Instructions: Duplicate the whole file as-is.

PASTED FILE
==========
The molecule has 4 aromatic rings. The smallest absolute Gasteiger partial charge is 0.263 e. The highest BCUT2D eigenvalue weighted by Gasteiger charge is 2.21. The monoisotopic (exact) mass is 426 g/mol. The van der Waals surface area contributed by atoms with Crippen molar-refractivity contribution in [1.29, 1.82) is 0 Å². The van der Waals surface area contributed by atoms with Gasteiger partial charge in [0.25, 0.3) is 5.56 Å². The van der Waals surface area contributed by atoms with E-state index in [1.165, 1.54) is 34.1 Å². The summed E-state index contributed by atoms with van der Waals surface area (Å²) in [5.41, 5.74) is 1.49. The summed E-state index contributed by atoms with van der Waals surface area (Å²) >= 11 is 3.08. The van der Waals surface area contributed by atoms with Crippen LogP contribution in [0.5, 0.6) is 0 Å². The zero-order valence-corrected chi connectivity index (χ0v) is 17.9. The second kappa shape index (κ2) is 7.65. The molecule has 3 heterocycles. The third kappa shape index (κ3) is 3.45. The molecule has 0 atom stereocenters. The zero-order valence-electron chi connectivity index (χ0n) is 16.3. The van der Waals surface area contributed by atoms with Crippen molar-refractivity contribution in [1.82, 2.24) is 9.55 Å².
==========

The molecule has 4 aromatic rings. The smallest absolute Gasteiger partial charge is 0.263 e. The highest BCUT2D eigenvalue weighted by Gasteiger charge is 2.21. The monoisotopic (exact) mass is 426 g/mol. The van der Waals surface area contributed by atoms with Crippen molar-refractivity contribution in [1.29, 1.82) is 0 Å². The van der Waals surface area contributed by atoms with Gasteiger partial charge in [0.25, 0.3) is 5.56 Å². The van der Waals surface area contributed by atoms with E-state index in [1.165, 1.54) is 34.1 Å². The summed E-state index contributed by atoms with van der Waals surface area (Å²) in [5.41, 5.74) is 1.49. The summed E-state index contributed by atoms with van der Waals surface area (Å²) >= 11 is 3.08. The van der Waals surface area contributed by atoms with Crippen LogP contribution in [0.5, 0.6) is 0 Å². The zero-order valence-corrected chi connectivity index (χ0v) is 17.9. The second kappa shape index (κ2) is 7.65. The molecule has 3 heterocycles. The third kappa shape index (κ3) is 3.45. The molecule has 0 atom stereocenters. The zero-order valence-electron chi connectivity index (χ0n) is 16.3. The van der Waals surface area contributed by atoms with Crippen molar-refractivity contribution in [1.82, 2.24) is 9.55 Å².